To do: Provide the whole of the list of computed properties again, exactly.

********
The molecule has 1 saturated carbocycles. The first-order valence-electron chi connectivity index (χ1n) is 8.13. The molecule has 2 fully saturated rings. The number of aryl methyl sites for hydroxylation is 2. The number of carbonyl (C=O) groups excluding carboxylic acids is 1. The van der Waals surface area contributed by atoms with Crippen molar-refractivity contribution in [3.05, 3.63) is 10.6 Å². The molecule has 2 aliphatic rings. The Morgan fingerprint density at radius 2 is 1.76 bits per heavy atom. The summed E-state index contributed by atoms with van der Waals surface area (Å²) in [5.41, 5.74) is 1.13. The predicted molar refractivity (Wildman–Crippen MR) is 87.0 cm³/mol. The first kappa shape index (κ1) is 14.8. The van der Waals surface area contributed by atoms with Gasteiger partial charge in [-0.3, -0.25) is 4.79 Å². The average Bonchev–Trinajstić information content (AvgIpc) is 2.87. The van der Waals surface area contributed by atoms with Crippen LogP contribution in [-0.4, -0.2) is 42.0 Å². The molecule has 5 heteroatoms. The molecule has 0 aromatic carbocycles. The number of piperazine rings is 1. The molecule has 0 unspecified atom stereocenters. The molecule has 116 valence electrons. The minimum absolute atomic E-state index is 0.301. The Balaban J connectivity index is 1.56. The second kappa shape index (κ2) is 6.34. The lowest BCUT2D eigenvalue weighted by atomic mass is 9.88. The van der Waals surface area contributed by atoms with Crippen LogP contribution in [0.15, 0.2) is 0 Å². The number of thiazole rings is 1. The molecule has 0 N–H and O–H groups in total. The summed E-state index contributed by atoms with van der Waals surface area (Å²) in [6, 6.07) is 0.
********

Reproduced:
The molecule has 1 saturated carbocycles. The first-order valence-electron chi connectivity index (χ1n) is 8.13. The molecule has 2 fully saturated rings. The number of aryl methyl sites for hydroxylation is 2. The number of carbonyl (C=O) groups excluding carboxylic acids is 1. The van der Waals surface area contributed by atoms with Crippen molar-refractivity contribution in [3.05, 3.63) is 10.6 Å². The molecule has 2 aliphatic rings. The Morgan fingerprint density at radius 2 is 1.76 bits per heavy atom. The summed E-state index contributed by atoms with van der Waals surface area (Å²) in [5.41, 5.74) is 1.13. The predicted molar refractivity (Wildman–Crippen MR) is 87.0 cm³/mol. The first kappa shape index (κ1) is 14.8. The van der Waals surface area contributed by atoms with Gasteiger partial charge in [-0.3, -0.25) is 4.79 Å². The average Bonchev–Trinajstić information content (AvgIpc) is 2.87. The van der Waals surface area contributed by atoms with Crippen LogP contribution in [-0.4, -0.2) is 42.0 Å². The molecule has 5 heteroatoms. The molecule has 0 aromatic carbocycles. The number of piperazine rings is 1. The molecule has 0 unspecified atom stereocenters. The molecule has 116 valence electrons. The minimum absolute atomic E-state index is 0.301. The Balaban J connectivity index is 1.56. The second kappa shape index (κ2) is 6.34. The lowest BCUT2D eigenvalue weighted by atomic mass is 9.88. The van der Waals surface area contributed by atoms with Crippen LogP contribution in [0.15, 0.2) is 0 Å². The number of thiazole rings is 1. The molecule has 0 N–H and O–H groups in total. The summed E-state index contributed by atoms with van der Waals surface area (Å²) in [6, 6.07) is 0.